The Partaker view of eternal security may be summarized as follows:
1. Those who have been born again will always31 give some evidence of growth in grace and spiritual interest and commitment. A man who claims he is a Christian and yet never manifests any change at all has no reason to believe he is justified (Mk. 4:5, 16–17).
2. The assurance of salvation is found only by looking outward to Christ and not by looking inward to the evidences of regeneration in the life. As the gospel promise and the beauty of the Redeemer are held before the believer’s gaze, assurance is the result of such contemplation. The fruits of faith are helpful as secondary confirmations of one’s regenerate state, but their absence does not necessarily invalidate a man’s salvation. If a believer is looking biblically and dependently to Christ, a lifestyle of sin will be psychologically, spiritually, and biblically impossible (Rom. 6:1, 11; 8:35–39; Heb. 11:1–2).
3. It is possible for true Christians to fail to persevere in faith and, in remote cases, even to deny the faith altogether (Heb. 10:26, 35). While initial growth is taught in the New Testament, it is possible for a true Christian to lapse into carnality and finish his course walking as a mere man. The automatic unity between justification and sanctification maintained by the Experimental Predestinarians is not taught in Scripture.
4. The warning passages of the New Testament are intended by the New Testament writers to address regenerate people, not merely professing people, and to express real dangers to the regenerate. The danger, however, is not loss of salvation but severe divine discipline (physical death or worse) in the present time and loss of reward, and even rebuke, at the judgment seat of Christ.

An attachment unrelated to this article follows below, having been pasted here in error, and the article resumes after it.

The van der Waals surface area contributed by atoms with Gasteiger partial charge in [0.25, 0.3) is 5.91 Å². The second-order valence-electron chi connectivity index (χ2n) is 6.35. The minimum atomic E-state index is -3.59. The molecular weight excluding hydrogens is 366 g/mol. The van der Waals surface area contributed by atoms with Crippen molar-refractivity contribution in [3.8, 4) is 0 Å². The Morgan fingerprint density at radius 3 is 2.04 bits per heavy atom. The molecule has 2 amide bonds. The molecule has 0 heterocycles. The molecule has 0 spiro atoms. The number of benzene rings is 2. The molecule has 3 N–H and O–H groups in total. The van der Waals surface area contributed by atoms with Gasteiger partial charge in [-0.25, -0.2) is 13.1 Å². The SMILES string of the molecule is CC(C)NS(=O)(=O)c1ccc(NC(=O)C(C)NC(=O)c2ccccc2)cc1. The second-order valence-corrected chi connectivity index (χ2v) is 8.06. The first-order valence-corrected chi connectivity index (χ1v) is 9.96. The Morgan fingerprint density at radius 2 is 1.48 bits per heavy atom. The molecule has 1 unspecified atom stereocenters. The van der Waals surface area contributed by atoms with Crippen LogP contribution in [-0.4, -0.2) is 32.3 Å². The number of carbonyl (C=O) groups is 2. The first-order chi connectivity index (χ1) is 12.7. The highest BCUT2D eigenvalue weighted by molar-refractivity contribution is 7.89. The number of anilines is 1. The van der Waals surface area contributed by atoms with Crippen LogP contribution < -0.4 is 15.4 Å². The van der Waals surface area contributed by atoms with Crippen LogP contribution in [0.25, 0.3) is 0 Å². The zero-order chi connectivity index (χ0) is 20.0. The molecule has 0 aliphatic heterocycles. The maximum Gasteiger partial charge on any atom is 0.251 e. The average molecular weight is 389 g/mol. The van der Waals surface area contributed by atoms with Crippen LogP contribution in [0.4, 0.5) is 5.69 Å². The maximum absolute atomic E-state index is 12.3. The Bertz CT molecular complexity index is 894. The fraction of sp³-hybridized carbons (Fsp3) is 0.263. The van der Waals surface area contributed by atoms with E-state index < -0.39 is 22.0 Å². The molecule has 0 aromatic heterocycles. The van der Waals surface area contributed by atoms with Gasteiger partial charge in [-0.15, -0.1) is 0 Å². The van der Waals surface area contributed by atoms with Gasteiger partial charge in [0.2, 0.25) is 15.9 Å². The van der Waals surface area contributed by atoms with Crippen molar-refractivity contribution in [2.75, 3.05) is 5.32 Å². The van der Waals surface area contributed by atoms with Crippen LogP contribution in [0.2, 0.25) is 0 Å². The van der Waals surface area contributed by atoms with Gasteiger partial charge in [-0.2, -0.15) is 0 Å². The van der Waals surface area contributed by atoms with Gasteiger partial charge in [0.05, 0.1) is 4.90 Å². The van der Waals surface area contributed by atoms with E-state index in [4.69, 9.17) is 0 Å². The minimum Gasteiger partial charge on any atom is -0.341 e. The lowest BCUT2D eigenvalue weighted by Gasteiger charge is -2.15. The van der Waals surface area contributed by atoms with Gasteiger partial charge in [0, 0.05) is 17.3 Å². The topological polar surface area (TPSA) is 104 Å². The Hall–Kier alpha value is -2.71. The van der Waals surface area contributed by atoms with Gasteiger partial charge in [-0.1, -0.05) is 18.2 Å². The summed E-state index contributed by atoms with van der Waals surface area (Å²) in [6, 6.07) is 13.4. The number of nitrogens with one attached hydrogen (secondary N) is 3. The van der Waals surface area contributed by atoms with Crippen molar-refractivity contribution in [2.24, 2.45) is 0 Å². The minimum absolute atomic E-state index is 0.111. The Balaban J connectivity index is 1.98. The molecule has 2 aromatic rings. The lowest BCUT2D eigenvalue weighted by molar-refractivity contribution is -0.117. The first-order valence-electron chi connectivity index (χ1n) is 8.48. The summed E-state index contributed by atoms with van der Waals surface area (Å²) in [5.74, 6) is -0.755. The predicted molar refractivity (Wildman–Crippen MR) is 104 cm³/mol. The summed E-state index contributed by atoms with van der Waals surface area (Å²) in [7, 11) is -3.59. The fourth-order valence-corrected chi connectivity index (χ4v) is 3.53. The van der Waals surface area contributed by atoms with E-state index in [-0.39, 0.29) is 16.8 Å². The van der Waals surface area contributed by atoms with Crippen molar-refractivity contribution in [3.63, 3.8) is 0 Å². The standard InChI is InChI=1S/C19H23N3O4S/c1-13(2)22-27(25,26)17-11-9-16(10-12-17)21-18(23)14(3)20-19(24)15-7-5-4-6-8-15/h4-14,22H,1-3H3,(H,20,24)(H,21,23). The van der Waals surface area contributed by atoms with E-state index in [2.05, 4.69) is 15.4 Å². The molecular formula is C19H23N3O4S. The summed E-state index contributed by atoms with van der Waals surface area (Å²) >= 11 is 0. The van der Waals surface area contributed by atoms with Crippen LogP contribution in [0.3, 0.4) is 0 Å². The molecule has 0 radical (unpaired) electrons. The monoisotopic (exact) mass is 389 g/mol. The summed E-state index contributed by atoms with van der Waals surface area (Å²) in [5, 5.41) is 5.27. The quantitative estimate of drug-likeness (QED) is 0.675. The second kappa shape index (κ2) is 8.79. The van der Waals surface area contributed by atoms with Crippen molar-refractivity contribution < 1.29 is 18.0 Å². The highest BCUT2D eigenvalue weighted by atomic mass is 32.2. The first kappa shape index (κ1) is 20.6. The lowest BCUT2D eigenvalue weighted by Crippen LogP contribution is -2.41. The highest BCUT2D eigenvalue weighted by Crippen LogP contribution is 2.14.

5. A life of good works is the obligatory outcome of justification but is not the inevitable outcome (Rom. 8:12).
6. Those whom God has chosen before the foundations of the world and efficaciously called into saving faith and regenerated by His Holy Spirit can never fall away from salvation, but they shall be preserved in a state of salvation to the final hour and be eternally saved. This preservation is guaranteed regardless of the amount of works or lack thereof in the believer’s life (Jn. 6:38–40).
7. The motive for godly living is not to be found in either fear of losing salvation (Arminian) or wondering if one is saved (Experimental Predestinarian). Rather, it is to be found, negatively, in the fear of disapproval, and, positively, in gratitude for a salvation already assured and in anticipation of hearing the Master say, “Well done!” The doctrine of eternal rewards usually has a more prominent place in spiritual inspiration toward a life of good works in the Partaker view than in that of the Arminian or Experimental Predestinarian (1 Cor. 9:24–27; 2 Cor. 5:10; Jn. 8).32
31 This is true because (1) at conversion a person has repented, changed his perspective about sin and Christ and is therefore predisposed to allow Christ to change him; (2) he has been flooded with the new motivations toward godliness accompanied by the indwelling of the Holy Spirit; and (3) the parable of the soil says of the second man there was growth, a kind of fruit. But he may soon after quench the Spirit, walk by means of the flesh, and thus fail to give visible evidences of these initial inner workings. A life of sanctification will not inevitably and necessarily follow justification.
32 John MacArthur, for example, has only one sentence devoted to the subject in his entire book on discipleship, p. 145.
 Dillow, J. C. (2011). The Reign of the Servant Kings: A Study of Eternal Security and the Final Significance of Man (21–22). Monument, CO: Paniym Group.